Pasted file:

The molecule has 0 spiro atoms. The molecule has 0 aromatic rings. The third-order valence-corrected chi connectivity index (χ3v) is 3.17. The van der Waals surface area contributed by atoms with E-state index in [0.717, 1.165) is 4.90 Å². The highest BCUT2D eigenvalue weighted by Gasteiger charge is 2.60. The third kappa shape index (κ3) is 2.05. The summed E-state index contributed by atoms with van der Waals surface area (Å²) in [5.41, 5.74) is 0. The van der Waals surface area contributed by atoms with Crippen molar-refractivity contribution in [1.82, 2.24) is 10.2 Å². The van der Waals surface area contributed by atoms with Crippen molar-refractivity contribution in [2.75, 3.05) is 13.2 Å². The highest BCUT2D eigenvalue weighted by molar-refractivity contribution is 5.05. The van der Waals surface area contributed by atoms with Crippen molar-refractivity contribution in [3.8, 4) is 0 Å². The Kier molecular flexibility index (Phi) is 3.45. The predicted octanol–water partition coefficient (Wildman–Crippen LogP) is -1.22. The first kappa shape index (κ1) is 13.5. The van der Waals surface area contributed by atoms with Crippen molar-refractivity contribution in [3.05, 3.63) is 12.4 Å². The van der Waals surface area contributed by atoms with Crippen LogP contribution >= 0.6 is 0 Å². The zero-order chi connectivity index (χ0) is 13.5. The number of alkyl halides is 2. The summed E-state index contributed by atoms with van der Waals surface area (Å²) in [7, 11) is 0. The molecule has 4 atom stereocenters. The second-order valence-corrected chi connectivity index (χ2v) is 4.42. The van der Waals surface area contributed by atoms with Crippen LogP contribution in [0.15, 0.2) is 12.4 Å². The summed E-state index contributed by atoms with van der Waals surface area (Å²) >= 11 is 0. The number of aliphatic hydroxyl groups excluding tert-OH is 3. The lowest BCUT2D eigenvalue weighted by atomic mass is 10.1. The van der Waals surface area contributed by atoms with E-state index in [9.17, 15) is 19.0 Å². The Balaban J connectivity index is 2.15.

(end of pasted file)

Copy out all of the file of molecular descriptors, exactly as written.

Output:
The molecule has 0 spiro atoms. The molecule has 0 aromatic rings. The third-order valence-corrected chi connectivity index (χ3v) is 3.17. The van der Waals surface area contributed by atoms with E-state index in [0.717, 1.165) is 4.90 Å². The highest BCUT2D eigenvalue weighted by Gasteiger charge is 2.60. The third kappa shape index (κ3) is 2.05. The summed E-state index contributed by atoms with van der Waals surface area (Å²) in [5.41, 5.74) is 0. The van der Waals surface area contributed by atoms with Crippen molar-refractivity contribution in [1.82, 2.24) is 10.2 Å². The van der Waals surface area contributed by atoms with Crippen molar-refractivity contribution in [2.75, 3.05) is 13.2 Å². The highest BCUT2D eigenvalue weighted by molar-refractivity contribution is 5.05. The van der Waals surface area contributed by atoms with Crippen molar-refractivity contribution in [3.8, 4) is 0 Å². The Kier molecular flexibility index (Phi) is 3.45. The predicted octanol–water partition coefficient (Wildman–Crippen LogP) is -1.22. The first kappa shape index (κ1) is 13.5. The van der Waals surface area contributed by atoms with Crippen molar-refractivity contribution in [3.05, 3.63) is 12.4 Å². The van der Waals surface area contributed by atoms with Crippen LogP contribution >= 0.6 is 0 Å². The zero-order chi connectivity index (χ0) is 13.5. The number of alkyl halides is 2. The summed E-state index contributed by atoms with van der Waals surface area (Å²) in [7, 11) is 0. The molecule has 4 atom stereocenters. The second-order valence-corrected chi connectivity index (χ2v) is 4.42. The van der Waals surface area contributed by atoms with Crippen LogP contribution in [0.15, 0.2) is 12.4 Å². The summed E-state index contributed by atoms with van der Waals surface area (Å²) >= 11 is 0. The number of aliphatic hydroxyl groups excluding tert-OH is 3. The lowest BCUT2D eigenvalue weighted by atomic mass is 10.1. The van der Waals surface area contributed by atoms with E-state index in [9.17, 15) is 19.0 Å². The Balaban J connectivity index is 2.15.